0800 009 6251

Outdoor living reduces winter blues

Although we love a lie-in when the clocks go back, we can’t help but feel a little gloomy as the days get shorter and the winter nights draw in.

many simple ways to boost your mood

So, to keep your spirits up and appreciate the beauty of nature in frosty February, here’s how you can use your glass room to combat negative thoughts.

What is SAD?

We’ve all heard of the “winter blues”, but there is actually a medical term for this condition called Seasonal Affective Disorder or SAD. And while your body may be struggling to respond to your alarm clock in the morning, it’s not the only bugbear it has with dark morning commutes…

Scientists believe SAD is caused by our response to daylight. One theory supported by the NHS and mental health charity, Mind, is that light entering the eye causes changes to hormone levels in the body, stopping the production of the sleep hormone, melatonin.

So while you may feel perky on your 6am summer run, come winter and even a dose of David Bowie through the headphones won’t get you going. But while we are unable to stop the earth from rotating on its axis, what can we do to lift our spirits?

The light of my life…

Role model and celebrity gardener Monty Don has always advocated a spell outdoors as a way to battle the blues – and he is right. The NHS recommend that to help you feel better you should absorb more light, so sitting by a window or simply going for a stroll in your garden can improve your mood no end. And before you frantically dial a cruise hotline to secure a place on their next departing voyager, think again. Medical research suggests that sufferers from SAD fare even worse after they return from a sunny holiday abroad, so best put down the receiver now.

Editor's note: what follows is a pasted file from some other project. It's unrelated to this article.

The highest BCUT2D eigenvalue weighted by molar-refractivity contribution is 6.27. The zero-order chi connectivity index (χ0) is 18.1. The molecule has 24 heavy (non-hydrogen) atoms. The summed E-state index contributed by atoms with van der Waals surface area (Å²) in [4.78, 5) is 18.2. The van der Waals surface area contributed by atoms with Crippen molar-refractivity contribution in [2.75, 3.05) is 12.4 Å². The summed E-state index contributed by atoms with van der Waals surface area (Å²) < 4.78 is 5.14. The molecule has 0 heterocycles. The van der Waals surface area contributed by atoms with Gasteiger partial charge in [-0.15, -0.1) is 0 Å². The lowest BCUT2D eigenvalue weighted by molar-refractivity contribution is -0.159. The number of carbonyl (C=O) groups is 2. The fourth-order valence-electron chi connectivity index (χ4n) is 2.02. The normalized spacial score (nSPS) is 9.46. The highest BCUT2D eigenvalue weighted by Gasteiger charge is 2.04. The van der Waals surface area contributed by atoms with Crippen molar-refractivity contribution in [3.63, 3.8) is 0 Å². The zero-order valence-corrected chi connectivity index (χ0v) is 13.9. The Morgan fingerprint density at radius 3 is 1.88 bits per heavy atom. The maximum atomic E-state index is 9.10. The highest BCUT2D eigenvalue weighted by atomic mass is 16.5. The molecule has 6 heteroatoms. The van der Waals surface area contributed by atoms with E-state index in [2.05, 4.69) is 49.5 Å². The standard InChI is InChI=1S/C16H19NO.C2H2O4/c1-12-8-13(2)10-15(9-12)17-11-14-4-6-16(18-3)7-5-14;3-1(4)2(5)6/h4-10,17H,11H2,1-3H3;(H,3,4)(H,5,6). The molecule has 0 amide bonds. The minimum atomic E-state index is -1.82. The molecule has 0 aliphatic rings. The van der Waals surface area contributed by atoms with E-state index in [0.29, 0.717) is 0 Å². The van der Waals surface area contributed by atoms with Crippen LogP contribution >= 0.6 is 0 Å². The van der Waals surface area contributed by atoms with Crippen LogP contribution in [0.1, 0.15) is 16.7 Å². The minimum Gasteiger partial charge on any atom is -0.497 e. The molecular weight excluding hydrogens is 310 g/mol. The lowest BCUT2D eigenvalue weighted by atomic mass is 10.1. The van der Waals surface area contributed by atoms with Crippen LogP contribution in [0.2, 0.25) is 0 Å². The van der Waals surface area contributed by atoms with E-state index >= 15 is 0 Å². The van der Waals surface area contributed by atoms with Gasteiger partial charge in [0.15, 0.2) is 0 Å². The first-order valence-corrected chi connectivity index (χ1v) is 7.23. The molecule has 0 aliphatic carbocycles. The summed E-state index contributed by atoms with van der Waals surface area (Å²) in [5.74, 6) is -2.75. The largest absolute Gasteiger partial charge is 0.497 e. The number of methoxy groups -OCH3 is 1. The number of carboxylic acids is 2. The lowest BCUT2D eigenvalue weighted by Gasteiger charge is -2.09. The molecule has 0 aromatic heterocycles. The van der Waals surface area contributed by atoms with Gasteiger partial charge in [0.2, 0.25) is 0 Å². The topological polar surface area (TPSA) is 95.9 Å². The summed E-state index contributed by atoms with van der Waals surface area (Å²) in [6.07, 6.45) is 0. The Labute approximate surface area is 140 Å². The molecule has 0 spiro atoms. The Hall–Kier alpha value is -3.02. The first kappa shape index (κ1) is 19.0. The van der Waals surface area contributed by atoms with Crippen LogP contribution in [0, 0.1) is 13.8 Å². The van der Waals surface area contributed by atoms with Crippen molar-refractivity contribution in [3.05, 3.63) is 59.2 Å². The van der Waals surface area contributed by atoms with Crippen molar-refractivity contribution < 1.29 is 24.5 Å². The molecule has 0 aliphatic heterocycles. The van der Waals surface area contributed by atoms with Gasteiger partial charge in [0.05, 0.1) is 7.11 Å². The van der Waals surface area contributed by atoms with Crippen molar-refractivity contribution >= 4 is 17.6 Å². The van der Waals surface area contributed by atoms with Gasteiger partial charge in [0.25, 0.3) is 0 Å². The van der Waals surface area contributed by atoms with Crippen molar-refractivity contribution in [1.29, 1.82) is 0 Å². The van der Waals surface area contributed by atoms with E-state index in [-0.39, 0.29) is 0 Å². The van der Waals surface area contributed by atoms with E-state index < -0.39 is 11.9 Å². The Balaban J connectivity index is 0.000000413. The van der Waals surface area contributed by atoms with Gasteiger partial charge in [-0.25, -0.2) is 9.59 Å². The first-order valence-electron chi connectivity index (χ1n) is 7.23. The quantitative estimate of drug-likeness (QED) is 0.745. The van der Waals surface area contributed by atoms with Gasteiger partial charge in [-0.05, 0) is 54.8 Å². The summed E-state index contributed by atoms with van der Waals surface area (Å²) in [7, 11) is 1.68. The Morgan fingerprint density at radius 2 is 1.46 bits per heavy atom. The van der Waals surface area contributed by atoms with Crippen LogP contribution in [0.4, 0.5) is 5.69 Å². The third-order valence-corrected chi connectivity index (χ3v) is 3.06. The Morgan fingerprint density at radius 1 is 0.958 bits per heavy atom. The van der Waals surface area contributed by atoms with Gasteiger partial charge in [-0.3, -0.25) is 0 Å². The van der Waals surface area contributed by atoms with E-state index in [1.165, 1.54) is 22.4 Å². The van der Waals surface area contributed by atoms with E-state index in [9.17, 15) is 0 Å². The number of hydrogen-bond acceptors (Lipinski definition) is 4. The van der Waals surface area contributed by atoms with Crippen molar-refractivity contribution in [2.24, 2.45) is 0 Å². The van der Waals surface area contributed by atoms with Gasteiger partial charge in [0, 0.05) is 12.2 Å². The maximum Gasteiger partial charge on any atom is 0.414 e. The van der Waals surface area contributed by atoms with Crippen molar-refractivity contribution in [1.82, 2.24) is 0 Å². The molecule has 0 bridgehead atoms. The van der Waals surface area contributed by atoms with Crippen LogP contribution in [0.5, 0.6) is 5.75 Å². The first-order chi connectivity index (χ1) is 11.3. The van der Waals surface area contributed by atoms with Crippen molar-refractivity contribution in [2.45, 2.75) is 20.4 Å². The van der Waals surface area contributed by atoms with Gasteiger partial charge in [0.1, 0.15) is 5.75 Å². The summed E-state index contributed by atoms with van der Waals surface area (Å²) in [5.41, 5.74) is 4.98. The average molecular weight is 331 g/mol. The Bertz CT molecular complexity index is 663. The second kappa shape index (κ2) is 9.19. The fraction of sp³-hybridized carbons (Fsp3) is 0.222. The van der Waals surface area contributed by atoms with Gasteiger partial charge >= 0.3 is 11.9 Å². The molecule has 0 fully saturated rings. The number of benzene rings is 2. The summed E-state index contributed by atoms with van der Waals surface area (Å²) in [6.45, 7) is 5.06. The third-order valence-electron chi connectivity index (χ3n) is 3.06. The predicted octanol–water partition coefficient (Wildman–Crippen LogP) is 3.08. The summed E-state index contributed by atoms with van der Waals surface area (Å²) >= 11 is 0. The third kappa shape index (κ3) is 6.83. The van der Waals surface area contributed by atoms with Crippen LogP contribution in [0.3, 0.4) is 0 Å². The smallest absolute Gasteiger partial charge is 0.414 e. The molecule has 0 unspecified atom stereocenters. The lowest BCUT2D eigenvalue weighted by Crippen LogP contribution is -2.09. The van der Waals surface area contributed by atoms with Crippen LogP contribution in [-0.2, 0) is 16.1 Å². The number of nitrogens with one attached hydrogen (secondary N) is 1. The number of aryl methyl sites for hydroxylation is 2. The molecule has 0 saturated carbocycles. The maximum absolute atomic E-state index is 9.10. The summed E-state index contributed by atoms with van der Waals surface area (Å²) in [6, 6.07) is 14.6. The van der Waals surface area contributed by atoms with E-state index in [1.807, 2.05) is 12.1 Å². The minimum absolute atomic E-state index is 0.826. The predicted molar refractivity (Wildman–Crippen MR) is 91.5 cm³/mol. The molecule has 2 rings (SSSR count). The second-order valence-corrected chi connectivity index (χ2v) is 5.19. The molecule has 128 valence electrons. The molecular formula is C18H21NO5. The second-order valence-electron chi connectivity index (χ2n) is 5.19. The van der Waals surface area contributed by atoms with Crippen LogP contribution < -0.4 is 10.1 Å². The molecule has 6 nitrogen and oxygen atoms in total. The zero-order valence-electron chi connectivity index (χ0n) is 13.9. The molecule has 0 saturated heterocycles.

In fact, there are many simple ways to boost your mood. The Mental Health Foundation recommend that 30 minutes of vigorous exercise three times a week is effective against depression, meaning a run in the park could be an easy solution to feeling better. Or if red-faced and tight-lycra isn’t your look, get together some friends for a fun exercise challenge on your veranda or glass room. Your levels of the mood regulating hormone serotonin will be lifted – and you can always treat yourselves to some mood boosting 5-a-day smoothies afterwards.

The grass is greener

Finally, you may be tired of seeing shopping shelves stacked with “Mindfulness” colouring books, but don’t dismiss the term just because you refuse to colour pretty pictures of grazing giraffes. Mindfulness Based Stress Reduction (MBSR) aims to combat prolonged periods of stress and uses techniques such as meditation, gentle yoga, and mind-body exercises. It is often described as ‘living in the moment’, so while you are in your glass room take the time to listen or step outside your door to feel your surroundings. Touch the tress, hear the birdsong, smell the herb patch or find a quiet spot to sit. Being still can lead to the acceptance of a difficult period, giving you the calmness you require to continue through the dark winter months.

Glass room goodness

So, if you find yourself feeling blue this new year, remember that your glass room can help you take in some much needed light. Whether it’s relaxing in a chair with your favourite book, doing some yoga, or listening to the birdsong, outdoor living can help make the winter Holly King your friend and lead you towards a calmer place.

If you would like more advice about SAD and mental health, please follow the link to the NHS website.